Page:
As the school year comes to a close, young people everywhere are beginning the next chapter of their lives — and where they choose to begin that chapter can have serious ramifications.
But it turns out smaller cities can get the combination just right.
Personal finance site WalletHub compared 182 cities — including the 150 most populated U.S. cities and at least two of the most populated cities in each state — across two key dimensions, professional opportunities and quality of life. They found that New York and Los Angeles didn't even make the top 100.
Here are the 10 best cities to start a career and build a life:
Total score: 57.13
Professional opportunities ranking: 8
Quality of life ranking: 37
Total score: 57.82
Professional opportunities ranking: 17
Quality of life ranking: 10
Total score: 57.85
Professional opportunities ranking: 16
Quality of life ranking: 12
Total score: 57.98
Professional opportunities ranking: 5
Quality of life ranking: 34
Total score: 60.24
Professional opportunities ranking: 6
Quality of life ranking: 5
Total score: 60.41
Professional opportunities ranking: 10
Quality of life ranking: 2
Total score: 60.70
Professional opportunities ranking: 4
Quality of life ranking: 19
Total score: 65.04
Professional opportunities ranking: 2
Quality of life ranking: 11
Total score: 66.33
Professional opportunities ranking: 1
Quality of life ranking: 6
Total score: 67.83
Professional opportunities ranking: 3
Quality of life ranking: 1
Salt Lake City, Utah topped WalletHub's list, thanks to a simultaneously high professional opportunity and quality of life rankings. The city also has one of the highest percentages of open job opportunities specifically for recent graduates.
New York, on the other hand, has some of the highest numbers of job entry-level positions but ranks 173 when looking at those jobs as a percentage of all local job opportunities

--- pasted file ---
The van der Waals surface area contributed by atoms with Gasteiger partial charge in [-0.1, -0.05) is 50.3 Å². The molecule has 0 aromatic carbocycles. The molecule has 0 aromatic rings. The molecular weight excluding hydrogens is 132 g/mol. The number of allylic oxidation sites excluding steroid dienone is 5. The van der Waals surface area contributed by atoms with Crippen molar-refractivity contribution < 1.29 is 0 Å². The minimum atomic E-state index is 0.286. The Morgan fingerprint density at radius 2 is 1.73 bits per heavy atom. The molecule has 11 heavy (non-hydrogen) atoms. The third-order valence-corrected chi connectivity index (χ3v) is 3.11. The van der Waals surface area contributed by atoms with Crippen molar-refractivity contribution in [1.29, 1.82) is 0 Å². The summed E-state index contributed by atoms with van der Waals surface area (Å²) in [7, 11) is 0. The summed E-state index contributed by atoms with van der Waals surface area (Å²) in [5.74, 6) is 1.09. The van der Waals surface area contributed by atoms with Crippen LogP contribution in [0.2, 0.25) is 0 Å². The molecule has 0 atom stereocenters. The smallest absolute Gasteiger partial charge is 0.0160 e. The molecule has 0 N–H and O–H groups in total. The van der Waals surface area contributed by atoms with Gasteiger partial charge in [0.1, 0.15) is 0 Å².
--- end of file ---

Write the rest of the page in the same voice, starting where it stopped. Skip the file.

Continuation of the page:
If you want to move to a city with a high concentration of young people, you may need to look beyond this list. Cities like Boston, San Francisco and Seattle have some of the highest percentages of residents between the ages of 25 and 34.
Considering all of these factors can be confusing and overwhelming. James Lowe, Assistant Vice Provost at the University of Connecticut has helped students make the transition from college to the "real world" for almost a decade. He tells WalletHub that the most important thing about deciding where to live is to assess a wide range of factors.
"Before making a decision to relocate to a new city, a well thought out plan is essential to success," he says. "Do research on the city itself; determine the cost of living, availability of housing, accessibility to public transportation, vibrancy of social and cultural events, etc."
These criteria, he stresses, are different for every person. "It's important to remember through all of this that just because a city is right for one person, that doesn't mean it is right for everyone," explains Lowe. "When doing your research and outreach make sure to engage with multiple people on each topic. Everyone will have a different opinion. Your job is to college all of these varying views and make an informed decision of your own."
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